As most Canadians can tell you, the rollout of the Canadian Government’s Phoenix payroll modernization system has gone disastrously badly. At one stage, there were over 80,000 civil servants who had payment problems, with some even losing their houses over the mess. I’ve seen everything from the contractor (IBM) to a lack of training being blamed for the problems. I suspect there is more than enough blame to go around, and it will take years to discover what really happened.
Early and Incremental Delivery
They say hindsight is 20/20, but it’s also a useful tool to avoid history repeating itself. So how could we have done this using Scrum, and minimized, or even eliminated, the pain? Most organizations can’t afford to pay $50,000,000 to fix an “oops”.
A basic tenet of Scrum is that it requires the team to develop truly shippable software every sprint. Or, to use an analogy that doesn’t involve Scrum knowledge, eat an elephant. How do you eat an elephant? One bite at a time, of course.
If we used Scrum as our tool, instead of putting all our weight on a big bang, two-stage rollout, we could rollout to smaller departments at first. If we can’t get things up and running smoothly with fewer than 200 people, then we’re not ready for much bigger. In departments with more complicated needs, do smaller rollouts until the specific needs are well understood.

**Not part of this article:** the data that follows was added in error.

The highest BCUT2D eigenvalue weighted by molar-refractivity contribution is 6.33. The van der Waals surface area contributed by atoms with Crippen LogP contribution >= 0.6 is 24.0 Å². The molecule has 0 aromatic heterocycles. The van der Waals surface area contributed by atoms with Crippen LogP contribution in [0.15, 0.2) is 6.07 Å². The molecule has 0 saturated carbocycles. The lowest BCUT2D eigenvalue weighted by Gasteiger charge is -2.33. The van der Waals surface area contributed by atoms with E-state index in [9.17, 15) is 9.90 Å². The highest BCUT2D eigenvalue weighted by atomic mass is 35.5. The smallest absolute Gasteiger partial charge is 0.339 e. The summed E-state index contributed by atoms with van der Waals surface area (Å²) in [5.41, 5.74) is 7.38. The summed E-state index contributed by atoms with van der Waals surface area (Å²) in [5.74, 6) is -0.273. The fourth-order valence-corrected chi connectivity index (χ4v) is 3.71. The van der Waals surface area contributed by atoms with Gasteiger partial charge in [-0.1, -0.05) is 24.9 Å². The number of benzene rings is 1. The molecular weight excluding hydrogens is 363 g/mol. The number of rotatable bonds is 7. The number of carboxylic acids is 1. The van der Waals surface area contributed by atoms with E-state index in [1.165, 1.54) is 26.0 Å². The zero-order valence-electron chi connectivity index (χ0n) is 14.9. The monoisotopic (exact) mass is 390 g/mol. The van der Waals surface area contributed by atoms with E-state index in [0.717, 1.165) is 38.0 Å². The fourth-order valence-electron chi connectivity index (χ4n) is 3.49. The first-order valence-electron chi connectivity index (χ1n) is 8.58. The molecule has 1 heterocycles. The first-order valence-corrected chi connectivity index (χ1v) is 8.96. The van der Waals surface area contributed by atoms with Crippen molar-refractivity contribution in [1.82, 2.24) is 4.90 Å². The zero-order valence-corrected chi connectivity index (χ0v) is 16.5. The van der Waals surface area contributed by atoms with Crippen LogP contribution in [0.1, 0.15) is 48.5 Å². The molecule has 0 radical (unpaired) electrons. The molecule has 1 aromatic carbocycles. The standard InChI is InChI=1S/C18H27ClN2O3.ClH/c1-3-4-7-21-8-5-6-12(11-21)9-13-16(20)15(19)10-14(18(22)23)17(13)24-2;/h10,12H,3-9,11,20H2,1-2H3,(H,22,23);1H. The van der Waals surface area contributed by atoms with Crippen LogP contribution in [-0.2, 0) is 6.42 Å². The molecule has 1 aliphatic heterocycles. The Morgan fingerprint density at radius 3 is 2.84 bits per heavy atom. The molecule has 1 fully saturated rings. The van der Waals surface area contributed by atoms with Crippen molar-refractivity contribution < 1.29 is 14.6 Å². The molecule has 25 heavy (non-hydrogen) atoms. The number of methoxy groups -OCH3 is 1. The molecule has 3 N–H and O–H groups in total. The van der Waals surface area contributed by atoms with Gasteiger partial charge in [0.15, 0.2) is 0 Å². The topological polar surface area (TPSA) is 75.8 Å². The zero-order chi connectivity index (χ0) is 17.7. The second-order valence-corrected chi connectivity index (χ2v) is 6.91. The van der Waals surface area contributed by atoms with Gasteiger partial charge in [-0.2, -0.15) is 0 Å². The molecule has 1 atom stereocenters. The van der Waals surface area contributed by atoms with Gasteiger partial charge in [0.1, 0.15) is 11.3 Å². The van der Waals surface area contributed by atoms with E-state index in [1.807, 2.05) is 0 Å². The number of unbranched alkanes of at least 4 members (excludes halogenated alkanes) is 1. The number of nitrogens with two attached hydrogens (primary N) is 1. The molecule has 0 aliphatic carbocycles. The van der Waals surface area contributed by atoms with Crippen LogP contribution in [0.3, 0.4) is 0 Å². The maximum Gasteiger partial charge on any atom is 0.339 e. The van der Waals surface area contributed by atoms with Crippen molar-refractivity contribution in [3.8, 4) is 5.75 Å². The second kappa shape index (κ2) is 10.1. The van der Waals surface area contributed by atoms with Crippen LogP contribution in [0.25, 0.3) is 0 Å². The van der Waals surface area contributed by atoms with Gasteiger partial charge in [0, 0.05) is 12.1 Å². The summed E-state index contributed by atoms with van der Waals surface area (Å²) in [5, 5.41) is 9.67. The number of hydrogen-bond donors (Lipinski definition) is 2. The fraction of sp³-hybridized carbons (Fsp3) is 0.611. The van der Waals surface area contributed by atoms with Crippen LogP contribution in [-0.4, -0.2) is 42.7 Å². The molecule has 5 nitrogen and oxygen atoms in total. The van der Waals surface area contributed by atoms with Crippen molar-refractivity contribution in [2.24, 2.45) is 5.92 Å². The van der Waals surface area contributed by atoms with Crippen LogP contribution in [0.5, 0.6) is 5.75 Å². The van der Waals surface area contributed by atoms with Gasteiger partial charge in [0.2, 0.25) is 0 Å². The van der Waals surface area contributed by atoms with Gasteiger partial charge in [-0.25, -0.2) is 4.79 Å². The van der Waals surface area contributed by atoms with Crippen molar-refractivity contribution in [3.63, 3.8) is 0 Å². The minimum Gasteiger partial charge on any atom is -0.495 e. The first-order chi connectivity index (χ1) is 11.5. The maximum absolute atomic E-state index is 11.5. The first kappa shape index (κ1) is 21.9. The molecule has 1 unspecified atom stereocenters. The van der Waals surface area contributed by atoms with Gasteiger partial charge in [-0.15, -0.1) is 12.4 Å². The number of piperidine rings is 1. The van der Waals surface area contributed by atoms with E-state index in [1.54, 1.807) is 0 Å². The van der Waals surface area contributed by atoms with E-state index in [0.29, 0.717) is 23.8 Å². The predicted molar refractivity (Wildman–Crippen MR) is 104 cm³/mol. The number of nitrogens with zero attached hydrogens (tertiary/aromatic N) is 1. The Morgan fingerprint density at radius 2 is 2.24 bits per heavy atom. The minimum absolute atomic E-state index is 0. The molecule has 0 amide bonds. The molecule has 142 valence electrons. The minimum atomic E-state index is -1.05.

Strangely, if it had been done this way, most of us would never have heard about Phoenix.
Let’s hope the Canadian Federal Government learns about doing Scrum before it commissions its next large project.
What has your experience been with Early and Incremental Delivery?
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Mark Levison has been helping Scrum teams and organizations with Agile, Scrum and Kanban style approaches since 2001. From certified scrum master training to custom Agile courses, he has helped well over 8,000 individuals, earning him respect and top rated reviews as one of the pioneers within the industry, as well as a raft of certifications from the ScrumAlliance. Mark has been a speaker at various Agile Conferences for more than 20 years, and is a published Scrum author with eBooks as well as articles on InfoQ.com, ScrumAlliance.org an AgileAlliance.org.
Paul Makepeace says
Correct me if I’m wrong but even a two stage rollout instead of a one stage rollout didn’t help them because all the problems discovered in stage 1 were ignored and they carried on with stage 2.
Mark Levison says
I suppose you could argue since the Minister who owned the system choose to stick their head in the sand the problem was unavoidable. Perhaps. Even the two stage rollout done well would still have been a massive disaster, just a smaller one.